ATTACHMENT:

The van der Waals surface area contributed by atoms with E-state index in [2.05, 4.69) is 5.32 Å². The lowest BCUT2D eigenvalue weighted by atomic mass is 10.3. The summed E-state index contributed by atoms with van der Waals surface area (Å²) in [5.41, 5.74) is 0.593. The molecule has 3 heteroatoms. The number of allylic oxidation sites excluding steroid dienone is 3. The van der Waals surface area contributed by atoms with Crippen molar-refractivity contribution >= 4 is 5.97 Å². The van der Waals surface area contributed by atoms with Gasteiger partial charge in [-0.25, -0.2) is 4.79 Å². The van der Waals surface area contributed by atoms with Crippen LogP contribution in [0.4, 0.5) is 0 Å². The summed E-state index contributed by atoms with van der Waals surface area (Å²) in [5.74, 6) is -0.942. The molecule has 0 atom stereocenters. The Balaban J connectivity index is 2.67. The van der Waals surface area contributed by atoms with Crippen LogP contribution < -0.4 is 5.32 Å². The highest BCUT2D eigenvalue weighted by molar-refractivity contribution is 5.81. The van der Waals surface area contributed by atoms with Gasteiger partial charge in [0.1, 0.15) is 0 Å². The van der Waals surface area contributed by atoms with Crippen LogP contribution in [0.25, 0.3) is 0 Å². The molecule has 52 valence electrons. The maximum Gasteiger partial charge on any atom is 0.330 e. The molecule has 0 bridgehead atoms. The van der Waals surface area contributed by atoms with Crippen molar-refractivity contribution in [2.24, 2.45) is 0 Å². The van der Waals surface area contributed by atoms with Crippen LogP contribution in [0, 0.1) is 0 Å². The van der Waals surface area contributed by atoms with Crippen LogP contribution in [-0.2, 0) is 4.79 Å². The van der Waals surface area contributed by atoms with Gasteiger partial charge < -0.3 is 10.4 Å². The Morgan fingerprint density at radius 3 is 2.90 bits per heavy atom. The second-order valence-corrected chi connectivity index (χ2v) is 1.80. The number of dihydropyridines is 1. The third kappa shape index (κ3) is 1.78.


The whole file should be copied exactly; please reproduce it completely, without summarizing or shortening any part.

The van der Waals surface area contributed by atoms with E-state index in [2.05, 4.69) is 5.32 Å². The lowest BCUT2D eigenvalue weighted by atomic mass is 10.3. The summed E-state index contributed by atoms with van der Waals surface area (Å²) in [5.41, 5.74) is 0.593. The molecule has 3 heteroatoms. The number of allylic oxidation sites excluding steroid dienone is 3. The van der Waals surface area contributed by atoms with Crippen molar-refractivity contribution >= 4 is 5.97 Å². The van der Waals surface area contributed by atoms with Gasteiger partial charge in [-0.25, -0.2) is 4.79 Å². The van der Waals surface area contributed by atoms with Crippen LogP contribution in [0.4, 0.5) is 0 Å². The summed E-state index contributed by atoms with van der Waals surface area (Å²) in [5.74, 6) is -0.942. The molecule has 0 atom stereocenters. The Balaban J connectivity index is 2.67. The van der Waals surface area contributed by atoms with Crippen LogP contribution < -0.4 is 5.32 Å². The highest BCUT2D eigenvalue weighted by molar-refractivity contribution is 5.81. The van der Waals surface area contributed by atoms with Gasteiger partial charge in [0.1, 0.15) is 0 Å². The van der Waals surface area contributed by atoms with Crippen LogP contribution in [0.25, 0.3) is 0 Å². The molecule has 52 valence electrons. The maximum Gasteiger partial charge on any atom is 0.330 e. The molecule has 0 bridgehead atoms. The van der Waals surface area contributed by atoms with Crippen molar-refractivity contribution in [2.24, 2.45) is 0 Å². The van der Waals surface area contributed by atoms with Crippen LogP contribution in [0, 0.1) is 0 Å². The van der Waals surface area contributed by atoms with Crippen LogP contribution in [-0.2, 0) is 4.79 Å². The van der Waals surface area contributed by atoms with Gasteiger partial charge < -0.3 is 10.4 Å². The Morgan fingerprint density at radius 3 is 2.90 bits per heavy atom. The second-order valence-corrected chi connectivity index (χ2v) is 1.80. The number of dihydropyridines is 1. The third kappa shape index (κ3) is 1.78.